I want to draw the blue line part 1-2-3-1 filled and the blue line part 1-4-3 dashed. The definition of the blue line (EllA path) is made of computed nodes.

I can't find intersection points during preaction of the drawing because tikz doesn't know the name of the path at this time. It will be nice if it will become possible in a next version of tikz.

I need to extract a part of EllA path (and I don't know if it's possible, steel asking the question ?) and draw it after, but to determine the intersection points it has to be drawed (at least without the draw option), but how to draw again a part of it even reuse it as part of a new path ?.

It is a vicious ellipse ;-)

PS clip half of the blue line is not a solution has I don't know his shape in advance. I want a dynamic solution based only on pathes themselves. If such a solution is possible with tikz.

\usepackage[marginparsep=3pt, top=2cm, bottom=1.5cm, left=3cm, right=1.5cm]{geometry}


\tikzset{small dot/.style={fill=black,circle,scale=0.3},}



% Complex computed path
% here an ellipse for the example
\foreach \A in {0,10,...,350} {%
    \EllA{\A} ;         
    \coordinate (EA\A) at (\CX,\CY) ;

% The draw option is here to see what it looks like
% but I just want to draw a part of it          
\path[name path=EllA,draw,blue]
    \foreach \A in {10,20,...,350} {%
        --(EA\A) } --cycle ;

% Another path who may be computed as the first
\path[name path=EllB,draw,xslant=tan(30)] (0,0) circle (1) ;

\fill [red,
name intersections={of=EllA and EllB,
name=i,sort by=EllA,
[every node/.style={above left, black, opacity=1}]
\foreach \s in {1,...,\t}
    {(i-\s) circle (1pt) node {\footnotesize\s}};

\path[draw] (i-2)--(i-4) ;


enter image description here

  • Have you tried drawing the paths using color=white in order to determine the intersections? – John Kormylo Feb 27 '14 at 15:32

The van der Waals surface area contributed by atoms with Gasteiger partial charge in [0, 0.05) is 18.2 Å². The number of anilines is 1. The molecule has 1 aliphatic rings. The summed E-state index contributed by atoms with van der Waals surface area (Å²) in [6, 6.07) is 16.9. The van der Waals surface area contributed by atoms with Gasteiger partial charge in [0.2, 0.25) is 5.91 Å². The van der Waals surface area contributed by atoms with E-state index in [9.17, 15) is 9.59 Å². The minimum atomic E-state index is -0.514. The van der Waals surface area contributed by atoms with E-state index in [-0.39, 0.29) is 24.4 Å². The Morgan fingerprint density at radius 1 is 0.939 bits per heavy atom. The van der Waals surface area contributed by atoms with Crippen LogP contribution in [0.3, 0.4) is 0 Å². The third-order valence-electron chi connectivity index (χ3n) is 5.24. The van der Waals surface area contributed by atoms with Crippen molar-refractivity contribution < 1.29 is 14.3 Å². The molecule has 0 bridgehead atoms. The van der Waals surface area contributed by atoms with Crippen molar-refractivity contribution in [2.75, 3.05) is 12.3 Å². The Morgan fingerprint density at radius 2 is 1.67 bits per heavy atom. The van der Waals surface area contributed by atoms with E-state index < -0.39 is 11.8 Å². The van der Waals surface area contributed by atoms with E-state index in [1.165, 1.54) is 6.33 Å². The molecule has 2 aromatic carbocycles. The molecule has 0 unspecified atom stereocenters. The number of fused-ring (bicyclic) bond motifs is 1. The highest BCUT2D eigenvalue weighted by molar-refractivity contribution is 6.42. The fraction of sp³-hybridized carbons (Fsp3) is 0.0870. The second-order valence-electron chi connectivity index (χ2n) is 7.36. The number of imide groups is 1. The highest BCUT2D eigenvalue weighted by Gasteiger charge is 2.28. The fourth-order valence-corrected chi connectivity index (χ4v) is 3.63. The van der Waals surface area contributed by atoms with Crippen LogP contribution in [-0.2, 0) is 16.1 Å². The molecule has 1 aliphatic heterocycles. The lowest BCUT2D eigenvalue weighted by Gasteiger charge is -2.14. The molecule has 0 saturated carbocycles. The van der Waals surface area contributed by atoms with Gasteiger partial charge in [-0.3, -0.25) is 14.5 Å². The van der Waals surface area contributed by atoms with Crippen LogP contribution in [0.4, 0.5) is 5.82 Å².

• Come to think of it, you could draw the dashes in white after you draw them in solid color. – John Kormylo Feb 27 '14 at 15:34
  • How to do this on half a path. It is the question : how to extract a part of the path... – Tarass Feb 27 '14 at 17:55
  • 1
  • 1
    See also this question, whose answers may be helpful. – Charles Staats Feb 28 '14 at 11:38

I'm not sure if these are the arcs you wanted filled. I assumed that there was a reason for drawing a line from (i-2) to (i-4).



\tikzset{small dot/.style={fill=black,circle,scale=0.3},}


\newcommand{\myangle}[2]{% #1 = coordinate name, #2 = macro name

\newcommand{\myotherangle}[2]{% #1 = coordinate name, #2 = macro name


%first ellipse
\draw[color=blue, name path=EllA] (0,0) circle[x radius=1, y radius=2];

%second ellipse
\draw[name path=EllB,xslant=tan(30)] (0,0) circle(1);

\path[name intersections={of=EllA and EllB,
  name=i,sort by=EllA,total=\t}];

\draw (i-2)--(i-4);

%dashed line from i-1 to i-2
\draw[color=white,dashed] (i-1) arc(\angleA:\angleB:1 and 2);

%dashed line from i-2 to i-3
\draw[color=white,dashed,xslant=tan(30)] (i-2) arc(\angleC:\angleD:1);

%fill arc from i-2 to i-4
\fill[color=blue,opacity=.2] (i-2) arc(\angleA:\angleB+360:1 and 2);

%fill arc from i-1 to i-4
\fill[color=blue,opacity=.2] (i-4) arc(\angleB:\angleA:1 and 2);

%unfill arc from i-1 to i-4
\path[draw=black,fill=white,xslant=tan(30)] (i-4) arc(\angleC:\angleD:1);

% draw intersections
\fill[color=red, every node/.style={above left, black, opacity=1}]
  \foreach \s in {1,2,3,4}%
    {(i-\s) circle[radius=1pt] node{\footnotesize\s}};



| improve this answer | |
  • I don't understant how I can achieve with this help ? – Tarass Feb 27 '14 at 15:55
  • Okay, I replaced the it with a full solution. – John Kormylo Feb 27 '14 at 21:05
  • Thank you very much. But as I said, I have an ellipse calculated by a complex process, in wich I don't know the small nor the big radius. As tikz made the calculations for the path for me I expect than tikz can cut the path on point it has calculated itself then draw the line following this very path between such points. If tikz is not made for this (not yet ;-) ), let just a specialist says it : Tarass you ask for impossible thinks ! ;-) – Tarass Feb 28 '14 at 6:05
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    The problem is that TeX doesn't really support arrays, which makes it difficult to store numbers. – John Kormylo Feb 28 '14 at 17:15

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